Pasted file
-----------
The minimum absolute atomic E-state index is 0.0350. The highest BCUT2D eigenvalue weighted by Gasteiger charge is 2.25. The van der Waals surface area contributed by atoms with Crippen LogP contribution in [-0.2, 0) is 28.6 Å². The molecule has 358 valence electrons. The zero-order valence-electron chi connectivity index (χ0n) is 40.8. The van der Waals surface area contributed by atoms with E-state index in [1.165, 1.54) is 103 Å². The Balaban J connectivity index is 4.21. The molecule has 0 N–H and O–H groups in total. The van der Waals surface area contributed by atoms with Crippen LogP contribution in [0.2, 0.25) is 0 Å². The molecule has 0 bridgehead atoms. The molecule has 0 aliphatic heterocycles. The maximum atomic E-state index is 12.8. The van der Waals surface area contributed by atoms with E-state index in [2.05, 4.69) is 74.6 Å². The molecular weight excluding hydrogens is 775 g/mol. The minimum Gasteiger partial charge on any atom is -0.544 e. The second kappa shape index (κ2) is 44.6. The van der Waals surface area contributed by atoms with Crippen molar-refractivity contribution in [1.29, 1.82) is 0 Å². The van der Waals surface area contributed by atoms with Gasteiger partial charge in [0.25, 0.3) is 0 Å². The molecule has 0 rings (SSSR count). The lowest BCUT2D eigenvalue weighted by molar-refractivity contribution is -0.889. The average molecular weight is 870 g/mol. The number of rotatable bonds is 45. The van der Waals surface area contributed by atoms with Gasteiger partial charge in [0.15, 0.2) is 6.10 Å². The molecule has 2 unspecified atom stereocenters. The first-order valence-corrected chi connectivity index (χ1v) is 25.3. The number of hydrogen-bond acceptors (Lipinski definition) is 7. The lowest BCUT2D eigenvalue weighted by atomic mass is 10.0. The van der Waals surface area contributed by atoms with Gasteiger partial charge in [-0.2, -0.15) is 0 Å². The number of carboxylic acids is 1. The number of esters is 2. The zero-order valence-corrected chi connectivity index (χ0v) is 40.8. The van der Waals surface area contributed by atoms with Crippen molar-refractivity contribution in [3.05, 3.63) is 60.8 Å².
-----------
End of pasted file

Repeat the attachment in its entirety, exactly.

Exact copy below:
The minimum absolute atomic E-state index is 0.0350. The highest BCUT2D eigenvalue weighted by Gasteiger charge is 2.25. The van der Waals surface area contributed by atoms with Crippen LogP contribution in [-0.2, 0) is 28.6 Å². The molecule has 358 valence electrons. The zero-order valence-electron chi connectivity index (χ0n) is 40.8. The van der Waals surface area contributed by atoms with E-state index in [1.165, 1.54) is 103 Å². The Balaban J connectivity index is 4.21. The molecule has 0 N–H and O–H groups in total. The van der Waals surface area contributed by atoms with Crippen LogP contribution in [0.2, 0.25) is 0 Å². The molecule has 0 bridgehead atoms. The molecule has 0 aliphatic heterocycles. The maximum atomic E-state index is 12.8. The van der Waals surface area contributed by atoms with E-state index in [2.05, 4.69) is 74.6 Å². The molecular weight excluding hydrogens is 775 g/mol. The minimum Gasteiger partial charge on any atom is -0.544 e. The second kappa shape index (κ2) is 44.6. The van der Waals surface area contributed by atoms with Crippen molar-refractivity contribution in [1.29, 1.82) is 0 Å². The van der Waals surface area contributed by atoms with Gasteiger partial charge in [0.25, 0.3) is 0 Å². The molecule has 0 rings (SSSR count). The lowest BCUT2D eigenvalue weighted by molar-refractivity contribution is -0.889. The average molecular weight is 870 g/mol. The number of rotatable bonds is 45. The van der Waals surface area contributed by atoms with Gasteiger partial charge in [0.15, 0.2) is 6.10 Å². The molecule has 2 unspecified atom stereocenters. The first-order valence-corrected chi connectivity index (χ1v) is 25.3. The number of hydrogen-bond acceptors (Lipinski definition) is 7. The lowest BCUT2D eigenvalue weighted by atomic mass is 10.0. The van der Waals surface area contributed by atoms with Gasteiger partial charge in [-0.2, -0.15) is 0 Å². The number of carboxylic acids is 1. The number of esters is 2. The zero-order valence-corrected chi connectivity index (χ0v) is 40.8. The van der Waals surface area contributed by atoms with Crippen molar-refractivity contribution in [3.05, 3.63) is 60.8 Å².